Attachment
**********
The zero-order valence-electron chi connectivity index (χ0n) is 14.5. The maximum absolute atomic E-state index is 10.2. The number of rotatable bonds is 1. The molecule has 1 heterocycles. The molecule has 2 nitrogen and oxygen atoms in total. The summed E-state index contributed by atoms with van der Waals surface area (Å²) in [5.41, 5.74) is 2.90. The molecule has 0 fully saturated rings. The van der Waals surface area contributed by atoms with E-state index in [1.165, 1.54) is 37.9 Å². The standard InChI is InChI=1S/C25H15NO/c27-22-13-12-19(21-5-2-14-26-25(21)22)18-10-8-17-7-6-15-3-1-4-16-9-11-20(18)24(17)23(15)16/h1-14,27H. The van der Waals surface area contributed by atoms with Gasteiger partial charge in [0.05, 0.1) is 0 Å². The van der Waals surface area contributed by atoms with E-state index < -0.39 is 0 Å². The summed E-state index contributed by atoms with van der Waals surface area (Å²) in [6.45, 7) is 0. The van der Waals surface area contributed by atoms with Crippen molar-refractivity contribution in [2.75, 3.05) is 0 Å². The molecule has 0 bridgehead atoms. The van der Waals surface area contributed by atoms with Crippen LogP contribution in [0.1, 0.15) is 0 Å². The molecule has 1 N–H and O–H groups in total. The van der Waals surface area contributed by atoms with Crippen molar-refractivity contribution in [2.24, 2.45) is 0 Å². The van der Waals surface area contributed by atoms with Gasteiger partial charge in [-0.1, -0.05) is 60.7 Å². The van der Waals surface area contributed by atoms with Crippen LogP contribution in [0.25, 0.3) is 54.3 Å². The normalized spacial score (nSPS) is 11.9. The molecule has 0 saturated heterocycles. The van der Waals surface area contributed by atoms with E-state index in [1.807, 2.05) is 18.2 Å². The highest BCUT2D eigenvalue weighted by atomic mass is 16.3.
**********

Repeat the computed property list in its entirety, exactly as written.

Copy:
The zero-order valence-electron chi connectivity index (χ0n) is 14.5. The maximum absolute atomic E-state index is 10.2. The number of rotatable bonds is 1. The molecule has 1 heterocycles. The molecule has 2 nitrogen and oxygen atoms in total. The summed E-state index contributed by atoms with van der Waals surface area (Å²) in [5.41, 5.74) is 2.90. The molecule has 0 fully saturated rings. The van der Waals surface area contributed by atoms with E-state index in [1.165, 1.54) is 37.9 Å². The standard InChI is InChI=1S/C25H15NO/c27-22-13-12-19(21-5-2-14-26-25(21)22)18-10-8-17-7-6-15-3-1-4-16-9-11-20(18)24(17)23(15)16/h1-14,27H. The van der Waals surface area contributed by atoms with Gasteiger partial charge in [0.05, 0.1) is 0 Å². The van der Waals surface area contributed by atoms with E-state index < -0.39 is 0 Å². The summed E-state index contributed by atoms with van der Waals surface area (Å²) in [6.45, 7) is 0. The van der Waals surface area contributed by atoms with Crippen molar-refractivity contribution in [2.75, 3.05) is 0 Å². The molecule has 0 bridgehead atoms. The van der Waals surface area contributed by atoms with Crippen LogP contribution in [0.1, 0.15) is 0 Å². The molecule has 1 N–H and O–H groups in total. The van der Waals surface area contributed by atoms with Crippen molar-refractivity contribution in [2.24, 2.45) is 0 Å². The van der Waals surface area contributed by atoms with Gasteiger partial charge in [-0.1, -0.05) is 60.7 Å². The van der Waals surface area contributed by atoms with Crippen LogP contribution in [0.25, 0.3) is 54.3 Å². The normalized spacial score (nSPS) is 11.9. The molecule has 0 saturated heterocycles. The van der Waals surface area contributed by atoms with E-state index in [1.807, 2.05) is 18.2 Å². The highest BCUT2D eigenvalue weighted by atomic mass is 16.3.